Find below the illustrations of the method explained behind

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View 12
View 12
Solar sunspot and chromosphere.
View 11
View 11
Around Tycho crater.
view 10
view 10
Solar sunspot and chromosphere.
View 9
View 9
Solar prominences.
View 8
View 8
Petavius crater.
View 7
View 7
Occultation lune/pleiades 18th july 2009.
View 6
View 6
Orion's nebulae (messier 42).
View 5
View 5
Globular cluster of Hercules(messier 13).
View 4
View 4
First moon quart.
View 3
View 3
Earthshine.
View 2
View 2
Reflexion and dark nebulae of Orion's région.
View 1
View 1
Total lunar eclipse of 15th June 2011.

VIEW 1

Total lunar eclipse of 15th June 2011.

Self made newton 200 mm.

Paracorr 2 corrector.

EOS 350 D 400 iso.

Fusion of 4 exposures.

Tone mapping with details enhancer.

VIEW 2

Reflexion and dark nebulae of Orion’s region. Ngc 2023, IC434, B33 (horse head).

Self made newton telescope 275 mm F/3.3.

Paracorr 2 corrector.

EOS 5DMII 1600 iso.

Tone mapping with details enhancer.

Fusion of 6 exposures.

VIEW 3

Earthshine.

Self made newton 305 mm F/3.7

Paracorr 2 corrector.

EOS 1100 D 800 iso.

Tone mapping with lighting effects medium.

Fusion of 4 exposures.

VIEW 4

First moon quart.

Schmidt Cassegrain C.14 355 mm F/11.

Lumenera camera 24×36.

Fusion of 2 images.

Tone mapping with lighting effects natural.

VIEW 5

Globular cluster of Hercules(messier 13).

Self made newton telescope 275 mm F/3.3

Paracorr 2 corrector.

EOS 5DMII 1600 iso.

Fusion of 3 exposures.

VIEW 6

Orion’s nebulae (messier 42).

Self made newton telescope 305 mm F/3.7

Paracorr 1 corrector.

EOS 350D 400 iso.

Fusion of 4 exposures.

VIEW 7

Occultation lune/pleiades 18th july 2009.

80 mm astroprofessionnal F/7  refractor.

EOS 350 D 400 iso.

Tone mapping with details enhancer.

Fusion of 4 exposures.

VIEW 8

Petavius crater

Schmidt Cassegrain C.14 355 mm F/11.

Skynyx camera  2.1M.

3 images.

Tone mapping with details enhancer.

VIEW 9

Solar prominences.

Schmidt Cassegrain C.14 de 355 mm F/11.

Reducer F/ 6.3.

Daystar solar filter 0.5 A and re off-axis baader 150mm.

Basler aca 1300 camera.

Tone mapping painterly mode .

VIEW 10

Solar sunspot and chromosphere.

Schmidt Cassegrain C.14 355 mm F/11. Reducer F/6.3.

Daystar  solar filter 0.5 A and red off-axis baader 150mm.

Basler aca 1300 camera. Tone mapping painterly mode.

VIEW 11

Aroud Tycho crater.

Schmidt Cassegrain C.14 355 mm F/11.

Barlow 1.8 x.

Skynyx 2.1 M +  IR 742 nm filter.

Fusion of 3 exposures

Tone mapping avec details enhancer.

(Double  LPOD 14th  &  15th of December  2011)

VIEW 12

Solar sunspot and chromosphere.

 Schmidt Cassegrain C.14 355 mm F/11.

Reducer F/6.3. Daystar solar filter 0.5 A  red off-axis baader 150mm. Basler aca 1300 camera. Tone mapping with painterly mode

 

Since several years, astronomical instruments, sensors of cameras, digital cameras, as well as software of image processing did not stop evolving.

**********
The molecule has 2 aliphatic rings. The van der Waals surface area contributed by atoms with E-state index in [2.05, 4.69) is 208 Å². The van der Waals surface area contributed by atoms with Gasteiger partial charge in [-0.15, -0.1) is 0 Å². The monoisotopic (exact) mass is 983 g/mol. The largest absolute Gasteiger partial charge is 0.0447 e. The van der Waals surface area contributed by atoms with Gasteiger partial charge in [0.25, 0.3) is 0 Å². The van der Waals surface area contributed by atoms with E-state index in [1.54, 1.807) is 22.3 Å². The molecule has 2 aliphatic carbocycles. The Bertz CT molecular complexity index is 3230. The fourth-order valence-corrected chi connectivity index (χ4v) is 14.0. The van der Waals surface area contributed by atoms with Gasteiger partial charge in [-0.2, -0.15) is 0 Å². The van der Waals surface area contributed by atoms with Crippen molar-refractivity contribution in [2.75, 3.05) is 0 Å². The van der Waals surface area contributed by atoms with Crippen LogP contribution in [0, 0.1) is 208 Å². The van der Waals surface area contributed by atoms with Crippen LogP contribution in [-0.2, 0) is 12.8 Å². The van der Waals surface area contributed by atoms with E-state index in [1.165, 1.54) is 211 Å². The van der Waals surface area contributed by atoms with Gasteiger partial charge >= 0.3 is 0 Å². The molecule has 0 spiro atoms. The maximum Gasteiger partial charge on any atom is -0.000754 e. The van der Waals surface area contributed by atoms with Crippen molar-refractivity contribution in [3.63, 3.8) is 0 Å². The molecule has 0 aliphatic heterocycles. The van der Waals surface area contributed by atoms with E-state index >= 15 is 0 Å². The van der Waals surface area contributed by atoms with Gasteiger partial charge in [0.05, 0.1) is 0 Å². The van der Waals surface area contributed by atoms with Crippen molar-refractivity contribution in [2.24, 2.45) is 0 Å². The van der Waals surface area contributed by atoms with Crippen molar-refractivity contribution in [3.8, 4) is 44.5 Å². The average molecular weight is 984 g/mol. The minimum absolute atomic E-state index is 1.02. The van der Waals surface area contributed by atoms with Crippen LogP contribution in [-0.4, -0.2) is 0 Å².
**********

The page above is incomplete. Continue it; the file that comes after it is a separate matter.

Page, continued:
Having begun in imaging of the sky since i was 13 years old , i was always intrigued and fascinated by what we could exploit of an astronomical image.
At the time of the argentic, the negatives, such as Technical Pan 2415 or the reversal slides did not allow, in a single picture, to obtain details at the same time in the sub-exposed and overexposed parts. (Case of the earth-light or the eclipses).
The work in laboratory made on several negatives with various exposures was long and boring for an often disappointing result.

At present, the photo laboratory was replaced by the computer and the number of images used for certain conditions of shots increased hundredfold even 1000!
It was thus necessary to create software capable of managing a large number of images and of merging them by various methods.
Among the software allowing this kind of imaging, Photomatix developed by HDRsoft was the first one to allow the fusion of several exposures.
Two solutions offer themselves to the experimenter: the fusion of the exposures as well as the tone mapping which, with diverse degrees of intensity allows to optimize the final result.
For it upstream, the camera will have to allow to bracketer the images with different EV (exposures values).

As regards cameras, the latter have a stream of acquisition much more raised than the digital camera with sometimes more than 100 images per second.
Therefore, it will be useful to sort out the images automatically or manually to Photomatix.
We can in the choice select images reduced to JPEG or full weft; images indicated under the naming of RAW.
I recommend using of course the latter.
The subjects for the imaging HDR do not miss:
Lunar craters, earth-light, eclipses, solar surface in Hour-alpha and certain objects of the deep sky.

Starting up of the software:


Load bracketed raw images.
Then the software proposes a first image to verify the alignment.
Then click on OK.
At the end of the processing: 2 options.
Fusion of exposures or tone mapping with numerous choices in both cases.
We can anyway act on diverse cursors such, the microphone contrasts, the high and low lights etc.

Here are some examples obtained during my diverse escapades, in the High Ariège, at Pic du Midi observatory, or since my observatory) near Nimes.